Wolves Again

Here in the French Alps, wolves have been reported in the area for the last few years but I have never seen or heard anything of them until recently. Yesterday, my neighbour showed me where a red deer had been killed in our woods and I cannot find any other explanation apart from that it was wolves. One of the things that holds me back from saying outright it was a wolf kill though, is that it took place 5 minutes’ walk from my front door just off a path through the woods where there is a moderate amount of (human) activity during the summer and winter months. However, there is also a 50 foot barn not so far off, which houses around 60 sheep (and their lambs) all winter, which tbqh smells pretty pungent right now. We are at the end of a small valley with very steep (and wild) mountains on three sides and the open end has a gorge that pretty much cuts us off from the main town.

Unfortunately, not much of the actual deer was remaining when I got to it, but my neighbour told me that there was a piece of skin a foot square and many pieces of intestines at the site the day before yesterday as his dog had tried to eat some of it. It did look like a frenzy had taken place though; patches of blood all over the place, bits of excrement and there was a large impression in the snow that was lined with red deer fur. There were footprints of fox and dog and some larger dog paw shapes all around but nothing I could say was conclusively a wolf print (we get some big dogs wandering around here). There was one trail off up into the forest that had signs of blood on it (I am going to go and check it out today). It looked like many animals had visited the site to check it out and in fact ten days ago I came across the fresh hind leg of a deer (from the hip down) on the path 100m away from the kill site, which looked like it had been carried there by a fox (from the prints all around it) and literally was dropped just before I found it (because the ski pisteur had passed through only half an hour before and groomed the snow completely clean and the leg was on top of that snow).

Anyway, I did some research on the internet and apparently wolves kill their prey by either biting its rear end or ripping some skin off its side and pulling out its intestines so that the deer can still run, but bleeds to death along the trail and finally falls down so that the wolf can eat it. This would I say, correspond with what happened here. I can’t think of anything else that would have killed such a large deer in such a way apart from a lynx, which we also have here so the jury is still out. In addition, I’ve not heard any howls so if there are any wolves around there must be only one or two of them. And I remember another neighbour down the valley did tell me that she heard a lone wolf had attacked a dog near to her home.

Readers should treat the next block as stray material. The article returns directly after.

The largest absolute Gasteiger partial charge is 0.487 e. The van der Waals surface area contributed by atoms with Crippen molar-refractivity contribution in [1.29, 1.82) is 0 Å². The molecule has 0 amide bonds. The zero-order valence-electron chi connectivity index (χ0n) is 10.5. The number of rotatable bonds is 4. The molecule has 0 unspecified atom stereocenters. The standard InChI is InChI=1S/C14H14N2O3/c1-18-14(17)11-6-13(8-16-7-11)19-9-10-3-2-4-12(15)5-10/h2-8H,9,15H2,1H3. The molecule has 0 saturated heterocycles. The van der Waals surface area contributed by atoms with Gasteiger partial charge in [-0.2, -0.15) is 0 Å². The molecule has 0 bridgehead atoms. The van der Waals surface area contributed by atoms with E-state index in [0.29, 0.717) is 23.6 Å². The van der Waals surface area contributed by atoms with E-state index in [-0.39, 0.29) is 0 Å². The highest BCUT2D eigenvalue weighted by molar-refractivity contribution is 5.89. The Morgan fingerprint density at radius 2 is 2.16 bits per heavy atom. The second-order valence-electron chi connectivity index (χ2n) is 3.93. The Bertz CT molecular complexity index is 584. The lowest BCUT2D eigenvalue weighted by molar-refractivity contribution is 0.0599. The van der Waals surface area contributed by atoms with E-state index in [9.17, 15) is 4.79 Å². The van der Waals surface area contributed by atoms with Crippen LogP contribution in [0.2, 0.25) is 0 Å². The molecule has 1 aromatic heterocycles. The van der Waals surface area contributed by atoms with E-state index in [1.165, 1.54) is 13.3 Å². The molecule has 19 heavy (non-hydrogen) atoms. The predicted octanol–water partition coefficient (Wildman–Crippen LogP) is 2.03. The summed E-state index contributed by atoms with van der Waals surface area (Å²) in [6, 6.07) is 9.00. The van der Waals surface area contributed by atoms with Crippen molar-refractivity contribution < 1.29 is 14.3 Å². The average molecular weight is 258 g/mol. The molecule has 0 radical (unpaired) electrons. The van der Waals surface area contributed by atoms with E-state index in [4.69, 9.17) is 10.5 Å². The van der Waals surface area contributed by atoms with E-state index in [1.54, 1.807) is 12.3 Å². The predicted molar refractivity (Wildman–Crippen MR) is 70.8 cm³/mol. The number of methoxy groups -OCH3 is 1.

In some ways, I don’t want to have conclusive evidence that it was a wolf/wolves, not that I would ever hope to get it, because the question is now, do I continue to go out before dawn and sit in my spot (which is very near to the kill site) thinking that every movement in the bushes is a wolf waiting to pounce on me? Totally irrational I know but I think as a society these fears are so deeply ingrained in us that its hard to shake them off and esp. in the UK (unlike America and Canada) we have got used to the idea of tramping around the forest knowing that we will not be attacked by anything of animal origin. Maybe we have become too blasé about it. Perhaps it should become a little dangerous out there again. I know that I now have got a heck of a lot of respect for those woods and of course I know that a wolf is not going to randomly jump out and attack me. It is just very, very interesting how all of a sudden my relationship with that place has changed, I hope in a good way.

I always loved Little Red Riding Hood as I thought the REAL meaning behind the story was to actually to let yourself be tempted off the path by a wolf. How exciting is that? Maybe they have a lot to teach us when we do decide to stray a little, live our lives with a little bit of danger and face our fears. And how amazing would it be to come face to face with a wolf in a kind of Tom Brown jr. situation where you could just observe it getting on with its life? What a story that would make.

The headline in the local newspaper today, seen in the supermarket just now.

“Wolves are returning and the farmers are worried”

le loup rapproche

Badger Run

Out this morning at 6.15am, just as the first birds were starting to call. The Snow was falling very gently and very wetly, like it had been doing for most of the night. There was not such a lot of snow on the ground; just enough to cover the previous soggy layer. I walked towards the sit~spot as usual, which is about a five minutes walk from my house, following the tracks of my neighbour and his dog, who I know had walked up that way half an hour before me. Following, following; enjoying seeing evidence of the dog running around chasing snowballs in that crazy way only dogs can do, trying to work out my neighbour’s mood from his prints, when all of a sudden another track appeared alongside them. I knew instantly it was something not-dog.